ICF Board Endorses IC3 Proposal

The Information Card Foundation (ICF) has been affiliated with Identity Commons since ICF's founding in June of 2008. Identity Commons is currently a loose-knit affiliation of different groups and organizations working together to create an identity layer for the Internet. It is perhaps best-known for its semi-annual conference, Internet Identity Workshop (now known as “IIW”), which brings together a wide range of people active in the Internet identity community to forge the protocols, policies, and partnerships necessary to produce an identity layer serving all constituencies: people, for-profit companies, non-profit organizations, and governments.

The current Identity Commons is actually the second generation of an organization originally founded by Owen Davis and Andrew Nelson in 2002. That organization subsequently transformed itself in 2005 into the current Working Group structure in order to foster collaboration between a diverse set of groups that include legally incorporated entities such as the ICF, the OpenID Foundation, and XDI.org, as well as internal Identity Commons Working Groups that are not separate legal entities, such as IIW, OSIS, ID Legal, Project VRM, and Kids Online.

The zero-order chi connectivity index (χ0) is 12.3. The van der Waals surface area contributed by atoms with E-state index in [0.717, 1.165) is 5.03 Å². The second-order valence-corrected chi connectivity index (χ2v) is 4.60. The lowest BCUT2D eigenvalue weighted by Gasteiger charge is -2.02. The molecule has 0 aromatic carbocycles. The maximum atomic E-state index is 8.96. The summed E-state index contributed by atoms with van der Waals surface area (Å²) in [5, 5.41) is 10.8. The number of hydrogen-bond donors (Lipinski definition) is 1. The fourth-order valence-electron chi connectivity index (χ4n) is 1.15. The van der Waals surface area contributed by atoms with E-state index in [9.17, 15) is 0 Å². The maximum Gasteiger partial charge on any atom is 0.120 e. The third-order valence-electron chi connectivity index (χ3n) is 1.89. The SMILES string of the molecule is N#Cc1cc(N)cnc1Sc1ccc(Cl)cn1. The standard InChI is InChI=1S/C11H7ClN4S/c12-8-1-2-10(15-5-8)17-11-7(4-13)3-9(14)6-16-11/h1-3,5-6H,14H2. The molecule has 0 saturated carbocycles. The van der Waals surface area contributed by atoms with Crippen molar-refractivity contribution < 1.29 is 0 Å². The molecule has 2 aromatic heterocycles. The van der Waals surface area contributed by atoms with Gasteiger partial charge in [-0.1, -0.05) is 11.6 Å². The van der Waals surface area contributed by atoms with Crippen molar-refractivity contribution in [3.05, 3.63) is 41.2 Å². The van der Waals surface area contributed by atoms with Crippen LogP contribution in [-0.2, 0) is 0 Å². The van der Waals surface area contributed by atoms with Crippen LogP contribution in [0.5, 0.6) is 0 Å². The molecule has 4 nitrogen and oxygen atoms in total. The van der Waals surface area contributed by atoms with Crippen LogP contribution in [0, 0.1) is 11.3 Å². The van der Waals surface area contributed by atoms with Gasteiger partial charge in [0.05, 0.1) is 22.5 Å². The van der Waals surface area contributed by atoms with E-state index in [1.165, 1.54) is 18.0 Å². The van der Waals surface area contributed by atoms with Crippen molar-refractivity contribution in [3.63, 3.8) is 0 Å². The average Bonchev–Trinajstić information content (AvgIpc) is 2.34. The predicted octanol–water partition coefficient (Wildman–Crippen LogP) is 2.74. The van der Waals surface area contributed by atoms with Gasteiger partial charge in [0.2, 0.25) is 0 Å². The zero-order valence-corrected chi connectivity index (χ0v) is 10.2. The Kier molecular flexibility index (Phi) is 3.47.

Although Identity Commons has always been a non-profit corporation, the second-generation entity has never raised funds beyond its modest operating expenses (less than $5000 per year). This past summer, interest grew in creating a third generation of Identity Commons that could serve as a much more robust “upside-down umbrella” organization for funding and coordinating work across the entire ecosystem of efforts on Internet identity, data sharing, and relationship management.

IMI 1.0 Specification Approved as an OASIS Standard

Although a formal announcement from OASIS is not expected until next week, the Identity Metasystem Interoperability Version 1.0 specification was approved as an OASIS standard today by a unanimous vote of the OASIS members participating in the vote. According to IMI Technical Committee editor Mike Jones of Microsoft, "This is a wonderful endorsement of the work of the IMC TC. The standard benefitted substantially from the input received during the process. Numerous clarifications were incorporated as a result, while still maintaining compatibility with the earlier Identity Selector Interoperability Profile V1.5 (ISIP 1.5) specification."

Mr. Jones acknowledged this was a broad community effort, spanning many individuals and organizations. Many Information Card Foundation members were involved, and others are currently implementing products and services based on the specification. Said ICF Chairman Paul Trevithick of Azigo, "Reaching the level of an OASIS Standard is a major milestone for the Information Card community. It attests to the maturity of the IMI 1.0 specification. Now ICF can place more emphasis on the other elements necessary for widespread adoption, including reference implementations, best practices, trust frameworks, and market education."

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